BATTERY TECHNOLOGY Li-ion batteries: better performance and safety through analysis and simulation
Batteries with lithium metal electrodes promise higher energy and power densities. However, electrochemical processes can occur in these batteries that impair their safety and performance. As part of the BMWi-funded “metaLit” project, the Fraunhofer Institute for Energy Economics and Energy System Technology (IEE) is developing models to simulate these processes.
The software can be used to verify algorithms in battery management systems. This saves expensive and time-consuming tests with real batteries. The modeling is accompanied by experimental analysis by the Forschungsinstitut Edelmetalle + Metallchemie (fem) research institute.
“The market potential of ‘Beyond Lithium Ion’ batteries is enormous, in particular with regard to electromobility: their theoretically higher energy and power density means that electric cars achieve a higher range,” says Lars Pescara, research associate at Fraunhofer IEE. “With our modeling, we help battery manufacturers and automotive suppliers unlock this potential.”
Dendrites can cause short circuits
However, gaining further energy and power density from metallic lithium electrodes is challenging. First, the reaction of lithium with the electrolyte grows a layer on the electrode that protects it (Solid Electrolyte Interphase, SEI). This process also occurs in conventional lithium-ion batteries. However, when metallic lithium electrodes are used (without a stabilizing grid), the SEI is repeatedly ruptured, reformed and thickened over time due to the mechanical stress when the battery is charged and discharged. This increases the internal resistance and reduces cell performance.
Furthermore, the lithium grows as needle-shaped dendrites during deposition. These can penetrate the separator within the battery and make direct electrical contact with the counter electrode. As a result, a short circuit occurs. Dendrite formation therefore represents a significant safety risk.
Battery management systems (BMSs) are intended to prevent these effects: their task is to control the operation of the battery packs such that SEI growth is minimized and dendrite formation is avoided. Meanwhile, should a defect occur, BMSs are required to identify it at an early stage. In this way, affected batteries can be replaced before they become a safety risk.
To perform these tasks, the BMSs use complex algorithms that determine the state of the battery from macroscopic measured variables such as current, voltage and temperature.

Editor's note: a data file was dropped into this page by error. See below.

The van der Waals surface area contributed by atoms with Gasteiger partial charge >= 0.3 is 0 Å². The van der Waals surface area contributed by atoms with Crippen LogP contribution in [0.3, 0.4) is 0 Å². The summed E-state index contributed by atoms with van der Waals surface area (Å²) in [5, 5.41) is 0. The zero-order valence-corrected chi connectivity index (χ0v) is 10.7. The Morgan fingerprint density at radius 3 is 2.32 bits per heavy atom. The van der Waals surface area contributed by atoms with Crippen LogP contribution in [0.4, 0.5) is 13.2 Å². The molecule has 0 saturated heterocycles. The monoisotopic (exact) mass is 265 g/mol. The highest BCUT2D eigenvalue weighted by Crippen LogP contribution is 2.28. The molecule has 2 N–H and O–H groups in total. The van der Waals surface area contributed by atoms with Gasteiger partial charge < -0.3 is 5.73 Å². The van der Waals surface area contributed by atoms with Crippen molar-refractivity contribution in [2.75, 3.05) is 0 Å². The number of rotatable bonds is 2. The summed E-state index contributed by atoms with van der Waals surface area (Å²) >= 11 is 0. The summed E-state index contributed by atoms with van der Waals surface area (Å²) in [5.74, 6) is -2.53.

Models replace complex measurements with real batteries
In order to optimize the operation and detect defective batteries, the algorithms of the BMS must be carefully trained and verified. This can be done using real batteries that operate under different conditions. This includes different temperatures, as well as different loads that represent the various climatic and weather conditions or usage scenarios.
However, experimental measurements come at a high price, both literally, as in the cost of the laboratory infrastructure, specialized personnel and safety technology, and in terms of the time required for the measurements, and the limited reproducibility and thus reliability of the results.
For this reason, on the “metaLit” project, Fraunhofer IEE is developing an alternative: mathematical models that can simulate any battery state and pass it on to the BMS via a hardware component. The models thus serve as battery emulators in hardware-in-the-loop test benches, eliminating the need for time-consuming measurements with real batteries. “This saves time and money—and provides more reliable results due to the reproducibility of the data,” says Pescara.
In emulating the physical and electrochemical processes within the batteries, the researchers can draw on lithium-ion battery models that have been developed for the Fraunhofer IEE “BaSiS” simulation software.
Experimental analysis for characterization
A detailed understanding of the processes that take place within the battery is required to implement the model. For example, the temporal development of SEI growth and dendrite formation must be knownn
For this reason, Fraunhofer IEE is collaborating on “metaLit” with the Forschungsinstitut Edelmetalle + Metallchemie (fem) research institute: in an experimental analysis, experts at fem are characterizing the dynamic properties of the metallic lithium electrodes within the battery. In addition to conventional electrochemical methods, research methods are used that have been adjusted for the analysis of metallic lithium, which is difficult to access.
The “metaLit” project will run until September 30, 2022 and is funded by the German Federal Ministry for Economic Affairs and Energy via the AiF as part of the program to promote joint industrial research (IGF) on the basis of a resolution passed by the German Bundestag.